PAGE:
2013 MultiFamily Winner

The city of Waterloo, Ontario, located just west of Toronto is a university town. It’s also a hotbed for ICF construction, and the city has built a number of massive ICF student housing projects in recent years. The latest is a 22-story dormitory, with weight-bearing ICF walls. It sets a new benchmark as the tallest ICF building in North America, and also for the amount of 12”-core ICFs used in a single building.

This project has pioneered the use of ICFs in the high-rise market, and developed techniques that the entire industry will benefit from.

In addition to the tremendous challenges faced by ICF Installer RV Construction, general contractor XDG Construction was under enormous time pressures. As a student rental apartment, the building had to be opened by Sept 1. Missing this deadline meant the owner would lose an entire year of rent, so timing was absolutely critical. But they couldn’t start construction until the previous school year ended, so they only had 13 months from start to finish for a 104,000-sq.-ft. building. . The ICF schedule called for completing a floor a week including precast floors.

Obviously, exterior strapping/shoring was not an option at these heights. Fox Blocks, with its large reinforced corners, reversibility, and technical support, was selected as the form of choice.

The entire building was 12” ICF walls and heavily reinforced. The exterior free standing wing wall, which begins on the 11th floor, was not originally designed as ICF but it soon became apparent that it would be faster and easier if it were. The contractors had a welded angled steel support cast into the concrete on the floor below and from there up the wing wall sat atop of this and just became part of the poured wall. A similar technique was used to form the free standing wing walls on the balconies. Interior “exit walls” leading up to stairwells and elevator shafts were also built with ICF. The only exterior area that isn’t ICF is the 22-foot-high paladium entrance, which used a mix of steel forms and ICF due to the large concrete columns needed for support.

As already noted, construction could not begin until the end of the school year, so by the time the ICF work began, autumn had arrived. The majority of the ICF work took place through the Canadian winter.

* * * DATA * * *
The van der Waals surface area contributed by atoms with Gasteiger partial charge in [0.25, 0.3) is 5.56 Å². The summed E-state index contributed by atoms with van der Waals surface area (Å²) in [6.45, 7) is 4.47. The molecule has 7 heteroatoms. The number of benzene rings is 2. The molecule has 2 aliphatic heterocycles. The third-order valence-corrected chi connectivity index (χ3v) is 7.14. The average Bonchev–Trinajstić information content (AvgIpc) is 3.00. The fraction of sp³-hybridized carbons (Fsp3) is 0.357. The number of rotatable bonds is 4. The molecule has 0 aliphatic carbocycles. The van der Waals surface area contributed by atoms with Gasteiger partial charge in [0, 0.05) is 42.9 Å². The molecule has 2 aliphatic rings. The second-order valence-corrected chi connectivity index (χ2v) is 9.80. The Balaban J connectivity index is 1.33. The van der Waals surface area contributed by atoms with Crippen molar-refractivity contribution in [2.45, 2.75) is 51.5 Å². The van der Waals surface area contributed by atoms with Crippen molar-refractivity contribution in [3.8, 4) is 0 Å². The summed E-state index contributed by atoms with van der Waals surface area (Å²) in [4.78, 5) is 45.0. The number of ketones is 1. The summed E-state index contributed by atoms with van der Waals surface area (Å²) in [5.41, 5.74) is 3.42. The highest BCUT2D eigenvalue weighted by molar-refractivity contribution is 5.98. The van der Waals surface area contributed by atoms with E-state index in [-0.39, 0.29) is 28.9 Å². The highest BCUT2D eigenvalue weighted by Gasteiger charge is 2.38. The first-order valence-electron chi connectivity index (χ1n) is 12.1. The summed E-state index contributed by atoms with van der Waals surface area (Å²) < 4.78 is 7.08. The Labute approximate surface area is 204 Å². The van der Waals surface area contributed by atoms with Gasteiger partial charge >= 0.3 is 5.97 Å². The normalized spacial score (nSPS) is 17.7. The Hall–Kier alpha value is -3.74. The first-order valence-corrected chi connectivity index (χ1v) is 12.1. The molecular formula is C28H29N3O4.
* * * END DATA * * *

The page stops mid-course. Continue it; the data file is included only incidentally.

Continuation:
Union carpenters installed the forms, and adapted easily to the fast pace. After the first couple of stories, the floor plan was identical and the team was able to meet the floor-per-week schedule, including the precast floors being placed and materials restaged.

With only 13 months to finish a 104,000-sq.-ft. building, the ICF crew needed to complete one floor per week including precast floors.

They used conventional Giraffe Bracing and custom knockdown steel bucks to form the walls. “It sped up the installation and provided exact opening dimensions,” says Rob Vandenbroek, owner of RV Construction. “The bucks, including their shoring components, would be stripped out, palletized and moved to the next floor to be reinstalled in the same location.”

He developed a number of other innovations. Perforated steel was used vertically inside the wall to form a bulk head at T wall sections. These areas were then poured the day before the rest of the walls to eliminate the need for additional exterior T wall shoring and the stresses associated with T wall concrete placement. Areas of the wall that had a double 90-degree corner required prefabricating the rebar and the wall. The fully assembled and reinforced section would then be placed.

For the first few stories, truck-mounted boom pumps placed the concrete. A stationary pump was utilized after the 6th floor.

Typical commercial finishes were used. Vandenbroek notes that architects do not need to change a building’s appearance because ICFs are used, and that virtually any finish can be applied.

The ICF work was completed in eight months, and the GC finished the project in 13, allowing the building to open by the critical Sept. 1st deadline. It was occupied almost immediately by 500 university students.

The owners are so impressed with both the material and the construction team that they have committed to building a block of four 25-story towers linked with lower level shops, recreational and parking areas. They are also exploring the possibility of building six other apartment complexes, one of which is rumored to top 30 stories. The general contractor has been hired on as a consultant to help in the design stage and find other ways that ICFs can help speed up the build cycle.

The Waterloo 22-Story Dormitory is a literal landmark, towering over the city of Waterloo, but it’s also a figurative landmark for the ICF industry, setting a standard for decades to come.

Location: Waterloo, Ontario, Canada
Type: 22-Story Student Dormitory
Size: 104,000 sq. ft.
ICF Use: Approx. 100,000 sq. ft. (all exterior walls) + 26,000 sq. ft. interior walls
Cost: $18 million
Total Construction: 13 months
ICF Start-to-Finish Time: 8 months

Developer: Undisclosed
General Contractor: XDG Construction
ICF Installer: RV Construction
Form Distributor: Fox Blocks Direct
ICF System: Fox Blocks 12” Core

  • One of the tallest ICF buildings built to date
  • Owner planning several more ICF towers, with XDG as consultant
  • Two developers now planning a 30-story ICF building
  • Fast-track schedule to meet school year constraints
  • Winter construction conditions
  • Multi-story freestanding wing walls


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